Ennio Morricone likely had no idea that he was going to be influential in the world of indie-rock when first asked to score films. The Italian composer responsible for the soundtrack heard in Sergio Leone’s spaghetti westerns, or films like “The Thing” and “The Untouchables,” and, more recently, Quentin Tarantino’s “The Hateful Eight” has produced some of the most recognizable pieces of music heard in film; its music that’s just as timeless as it is badass.
It’s also music that has influenced surf-rock, cosmic-country and psychedelic rock since the mid-’60s. Get into some serious music discussions with members of Calexico, the Good brothers from the Sadies, myself or members of Portland rock band Federale and you’ll likely have all of us gushing at how hauntingly beautiful, defiantly independent and punk-rock all of those mysterious and symphonic, sweeping audio-scapes really are.
Federale, students of the soundtrack work of Ennio Morricone and labeled Portland’s “Spaghetti Western Ensemble” will be in Durango on Sunday, playing at The Ranch.
Formed by Collin Hegna, who may be best known for his work in The Brian Jonestown Massacre, Federale is a decade-old band identifying as both rock band and film-score outfit.
“We love the music of Ennio Morricone,” said drummer Brian Gardiner. “We’ve wanted to make music like that, but more in a rock-band context. That’s how it began, and it’s evolved to the point where we were just doing instrumentals and songs that could wind up in a film here and there.”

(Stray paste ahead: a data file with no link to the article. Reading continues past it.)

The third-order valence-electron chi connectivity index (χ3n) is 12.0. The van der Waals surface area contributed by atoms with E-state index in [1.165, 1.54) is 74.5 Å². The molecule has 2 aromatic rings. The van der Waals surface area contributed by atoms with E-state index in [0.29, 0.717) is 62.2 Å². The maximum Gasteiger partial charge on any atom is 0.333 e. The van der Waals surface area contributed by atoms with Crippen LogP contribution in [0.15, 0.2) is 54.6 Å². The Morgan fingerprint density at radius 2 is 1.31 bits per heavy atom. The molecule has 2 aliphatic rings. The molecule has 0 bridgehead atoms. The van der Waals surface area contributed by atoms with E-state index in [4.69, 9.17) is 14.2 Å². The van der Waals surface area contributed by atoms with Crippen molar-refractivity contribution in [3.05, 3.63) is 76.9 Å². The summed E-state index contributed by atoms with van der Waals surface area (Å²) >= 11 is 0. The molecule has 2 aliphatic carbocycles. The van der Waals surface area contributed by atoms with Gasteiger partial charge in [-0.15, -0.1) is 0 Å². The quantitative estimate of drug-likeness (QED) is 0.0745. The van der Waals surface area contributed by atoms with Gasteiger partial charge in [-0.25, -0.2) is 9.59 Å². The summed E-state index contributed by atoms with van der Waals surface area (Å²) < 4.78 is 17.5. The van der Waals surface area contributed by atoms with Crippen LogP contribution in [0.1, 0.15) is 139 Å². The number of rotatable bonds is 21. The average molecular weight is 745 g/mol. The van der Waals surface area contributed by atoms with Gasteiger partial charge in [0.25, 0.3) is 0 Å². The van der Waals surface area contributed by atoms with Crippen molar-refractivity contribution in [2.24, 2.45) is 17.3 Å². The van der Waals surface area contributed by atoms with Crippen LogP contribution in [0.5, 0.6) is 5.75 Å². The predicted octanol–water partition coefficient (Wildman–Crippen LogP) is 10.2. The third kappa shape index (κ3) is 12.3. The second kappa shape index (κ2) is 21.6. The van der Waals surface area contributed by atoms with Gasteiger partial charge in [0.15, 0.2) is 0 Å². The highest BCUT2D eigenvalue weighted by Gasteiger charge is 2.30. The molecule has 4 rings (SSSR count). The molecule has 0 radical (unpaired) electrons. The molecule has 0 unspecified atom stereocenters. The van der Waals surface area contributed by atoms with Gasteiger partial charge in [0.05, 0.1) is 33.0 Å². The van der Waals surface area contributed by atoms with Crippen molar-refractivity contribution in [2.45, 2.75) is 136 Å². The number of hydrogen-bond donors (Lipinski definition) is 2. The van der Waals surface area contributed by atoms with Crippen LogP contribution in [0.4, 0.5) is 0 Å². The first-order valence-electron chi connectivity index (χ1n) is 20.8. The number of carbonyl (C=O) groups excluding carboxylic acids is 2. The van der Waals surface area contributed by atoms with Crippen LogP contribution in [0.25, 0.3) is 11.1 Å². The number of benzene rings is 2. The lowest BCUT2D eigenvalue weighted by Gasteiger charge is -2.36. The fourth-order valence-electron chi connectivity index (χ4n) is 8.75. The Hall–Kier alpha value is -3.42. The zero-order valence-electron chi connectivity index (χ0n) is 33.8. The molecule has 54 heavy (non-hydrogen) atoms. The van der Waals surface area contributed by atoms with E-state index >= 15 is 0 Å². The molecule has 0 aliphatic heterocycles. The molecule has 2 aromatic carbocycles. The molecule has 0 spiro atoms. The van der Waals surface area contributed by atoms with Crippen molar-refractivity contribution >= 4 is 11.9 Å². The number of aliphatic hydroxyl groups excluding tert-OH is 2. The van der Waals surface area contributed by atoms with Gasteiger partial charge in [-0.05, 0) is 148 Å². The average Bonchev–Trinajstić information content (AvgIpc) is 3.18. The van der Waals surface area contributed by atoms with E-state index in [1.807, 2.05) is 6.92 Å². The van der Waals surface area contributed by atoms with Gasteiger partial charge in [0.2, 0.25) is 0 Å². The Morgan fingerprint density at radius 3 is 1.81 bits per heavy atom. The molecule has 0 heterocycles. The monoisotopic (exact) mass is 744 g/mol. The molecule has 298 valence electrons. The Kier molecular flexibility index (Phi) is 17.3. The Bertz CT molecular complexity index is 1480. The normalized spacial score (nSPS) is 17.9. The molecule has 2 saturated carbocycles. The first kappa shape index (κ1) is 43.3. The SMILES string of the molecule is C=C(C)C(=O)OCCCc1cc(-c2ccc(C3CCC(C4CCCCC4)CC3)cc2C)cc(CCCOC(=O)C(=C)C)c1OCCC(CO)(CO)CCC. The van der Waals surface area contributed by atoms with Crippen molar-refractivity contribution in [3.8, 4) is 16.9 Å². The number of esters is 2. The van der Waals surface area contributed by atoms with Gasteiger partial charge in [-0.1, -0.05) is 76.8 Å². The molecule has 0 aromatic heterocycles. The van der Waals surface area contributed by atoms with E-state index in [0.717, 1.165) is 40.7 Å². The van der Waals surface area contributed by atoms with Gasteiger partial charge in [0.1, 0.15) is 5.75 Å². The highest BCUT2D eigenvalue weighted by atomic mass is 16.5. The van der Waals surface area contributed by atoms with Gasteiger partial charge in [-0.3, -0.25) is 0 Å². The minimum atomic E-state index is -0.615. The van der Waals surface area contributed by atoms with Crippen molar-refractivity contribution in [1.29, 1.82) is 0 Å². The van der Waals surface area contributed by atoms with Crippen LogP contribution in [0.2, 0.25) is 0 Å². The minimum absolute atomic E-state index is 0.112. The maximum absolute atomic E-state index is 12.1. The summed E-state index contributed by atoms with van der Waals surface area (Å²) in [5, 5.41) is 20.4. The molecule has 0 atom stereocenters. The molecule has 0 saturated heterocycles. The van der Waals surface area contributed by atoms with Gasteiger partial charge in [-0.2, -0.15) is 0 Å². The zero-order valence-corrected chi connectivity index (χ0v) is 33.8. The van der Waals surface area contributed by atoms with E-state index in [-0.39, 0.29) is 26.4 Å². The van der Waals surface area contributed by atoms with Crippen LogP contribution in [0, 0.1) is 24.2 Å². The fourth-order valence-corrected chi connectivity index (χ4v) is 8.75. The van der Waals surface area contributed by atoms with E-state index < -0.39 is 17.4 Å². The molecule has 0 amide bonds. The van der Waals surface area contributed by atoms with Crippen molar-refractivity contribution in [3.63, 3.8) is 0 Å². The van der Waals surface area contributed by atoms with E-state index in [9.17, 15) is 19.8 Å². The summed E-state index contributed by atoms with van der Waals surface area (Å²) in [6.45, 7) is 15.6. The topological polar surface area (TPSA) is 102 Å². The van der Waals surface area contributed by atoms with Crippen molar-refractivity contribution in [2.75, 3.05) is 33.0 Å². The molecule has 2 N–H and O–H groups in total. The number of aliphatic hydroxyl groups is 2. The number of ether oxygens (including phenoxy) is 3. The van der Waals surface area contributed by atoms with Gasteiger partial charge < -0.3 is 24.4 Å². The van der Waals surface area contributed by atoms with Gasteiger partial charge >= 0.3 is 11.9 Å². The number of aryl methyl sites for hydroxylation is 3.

The band is out on the road supporting its brand new release, “All the Colours of the Dark,” its first proper label offering out the Death Waltz record label. The independent label specializes in releasing film and television soundtracks, which could be anything from independent and obscure films to the reissue of the soundtrack from the television show “Twin Peaks.”
“All the Colours of the Dark” is a record with subtle explorations of bleak western twang. Take the reverb guitar found in traditional surf music, throw in some haunting vocals and classic gothic whistling found in this spaghetti westerns, and mash that in with the music of 16 Horsepower or The Handsome Family and you’re getting close.
“This new record has really been a little bit of a departure,” said Gardiner. “There are a lot of vocals. It still remains the original aesthetic of the spaghetti-western vibe, but has gone in the direction of Nick Cave-like vocals and musical textures.”
Audiences can be fickle, if not needy, searching for something or someone in a rock band to truly grab onto to provide the full concert experience. This is a band that doesn’t offer chant-along anthems and other theatrics, and that’s good. It’s intelligent music being played live that’s not spoon-fed to a mindless audience, requiring some open ears and your attention. It truly is a show for people w like and want to experience the music.
“Not all of it really translates very well to a live setting. A lot of the stuff we’ve recorded over the years is quite sparse. It’s not head-banging music,” said Gardiner. “But we do challenge audiences from time to time in terms of presenting some of the more atmospheric music. We want to sprinkle that in there because it’s good to have contrast in a live set. But yeah, it errs more on the side of the rock-band side.”
Bryant Liggett is a freelance writer and KDUR station manager. [email protected]